Series 2: “The Djinn” Part 5 A child of fire

Published: November 26, 2014
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The midwife took me away to a distant village and left me under a tree, in a basket. My foster parents took me up into that tree.

The midwife took me away to a distant village and left me under a tree, in a basket. My foster parents took me up into that tree. The midwife took me away to a distant village and left me under a tree, in a basket. My foster parents took me up into that tree.

Hercules ‘filtered’ through the kitchen wall one day, but it was not his unconventional entrance or his massive djinn like physique on that occasion that made me stare at him blankly. It was that I was not used to seeing him anywhere except in the study. When I inquired so, he shrugged and walked around the kitchen, peering at the various appliances, finally stopping at the toaster.

“What’s this?”

I allowed myself to reflect briefly on the irony of someone as powerful as Hercules being stumped by a kitchen toaster before explaining and offering to toast some bread to demonstrate, but he took the slice of bread from my hand and held it over his open mouth. I thought he was going to eat it; instead a flame shot out of his mouth.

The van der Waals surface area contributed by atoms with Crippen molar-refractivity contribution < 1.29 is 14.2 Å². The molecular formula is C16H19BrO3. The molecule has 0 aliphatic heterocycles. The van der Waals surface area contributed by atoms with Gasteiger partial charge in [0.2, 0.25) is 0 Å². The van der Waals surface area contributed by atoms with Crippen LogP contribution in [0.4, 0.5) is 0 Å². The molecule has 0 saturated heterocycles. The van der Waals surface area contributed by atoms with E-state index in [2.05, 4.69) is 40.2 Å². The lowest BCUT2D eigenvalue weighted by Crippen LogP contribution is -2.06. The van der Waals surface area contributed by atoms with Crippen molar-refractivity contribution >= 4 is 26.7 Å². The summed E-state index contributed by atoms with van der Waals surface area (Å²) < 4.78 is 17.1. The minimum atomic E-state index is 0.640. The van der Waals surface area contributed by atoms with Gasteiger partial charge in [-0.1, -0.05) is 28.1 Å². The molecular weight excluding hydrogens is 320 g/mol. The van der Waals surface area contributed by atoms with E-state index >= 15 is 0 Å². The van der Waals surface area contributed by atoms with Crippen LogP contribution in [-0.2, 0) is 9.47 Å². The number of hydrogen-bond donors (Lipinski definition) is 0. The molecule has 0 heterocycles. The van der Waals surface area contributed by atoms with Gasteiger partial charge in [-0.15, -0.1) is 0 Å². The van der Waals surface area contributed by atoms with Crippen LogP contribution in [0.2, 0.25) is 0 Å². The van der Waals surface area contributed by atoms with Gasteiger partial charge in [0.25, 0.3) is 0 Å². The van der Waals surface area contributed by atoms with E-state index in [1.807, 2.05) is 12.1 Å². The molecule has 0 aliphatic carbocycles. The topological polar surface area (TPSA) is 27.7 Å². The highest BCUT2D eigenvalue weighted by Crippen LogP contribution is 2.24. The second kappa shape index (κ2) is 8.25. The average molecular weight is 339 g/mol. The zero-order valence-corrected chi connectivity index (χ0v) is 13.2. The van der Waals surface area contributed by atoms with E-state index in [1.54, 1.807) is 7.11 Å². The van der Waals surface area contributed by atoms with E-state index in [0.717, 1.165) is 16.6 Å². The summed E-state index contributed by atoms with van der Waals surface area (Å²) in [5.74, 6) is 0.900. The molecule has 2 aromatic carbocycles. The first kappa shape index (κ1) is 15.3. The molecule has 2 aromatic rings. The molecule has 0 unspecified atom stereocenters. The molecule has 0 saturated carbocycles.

The smell of burnt toast filled the kitchen, the charred bread fell to the counter and my mother walked in the door. I darted forward to hide Hercules from her view. Although given his size that day, that ought to have been a physical impossibility, but to my amazement, I succeeded. After a few pithy observations regarding the carelessness of grown sons who forgot bread in the toaster knowing its thermostat no longer worked, and injunctions to clean up, my mother turned around and left the room again.

“She didn’t see you!” I exclaimed.

“Neither did you until a few months ago,” he pointed out reasonably.

I opened my mouth to argue, but closed it again. It was true.

He nodded.

“Tell me, do you remember when we first met, and you objected to my attire?”

“I still do,” I said apologetically.

I gestured towards him.

“You’re okay now, but when you’re smaller, the bikini, the veil…”

“But you accepted that I had a right to dress as I liked, that you reacted strongly because one rarely questions something one has always done, and condemns something new.  Didn’t you?”

“Yes, I did,” I agreed.

He had made me realise that was so.

“You were amazed that I could read minds, but within moments you had accepted it and were pushing me to read yours.”

“Yes,” I agreed again.

“In fact, my taste in books was harder to accept than that I was a djinn and talking to you, even stranger than my ability to conjure things out of thin air. You accepted without demur that I was the starving man Bernice Patterson saw on the carpet, that I could appear and disappear as I wished. When you left, you were pondering not over any of that but on how you too could make a difference by means of your writing. Did you not?”

“I did, Hercules, but why are you telling me this? You know it. I know it, its reality. All I asked you was why my mother didn’t see you.”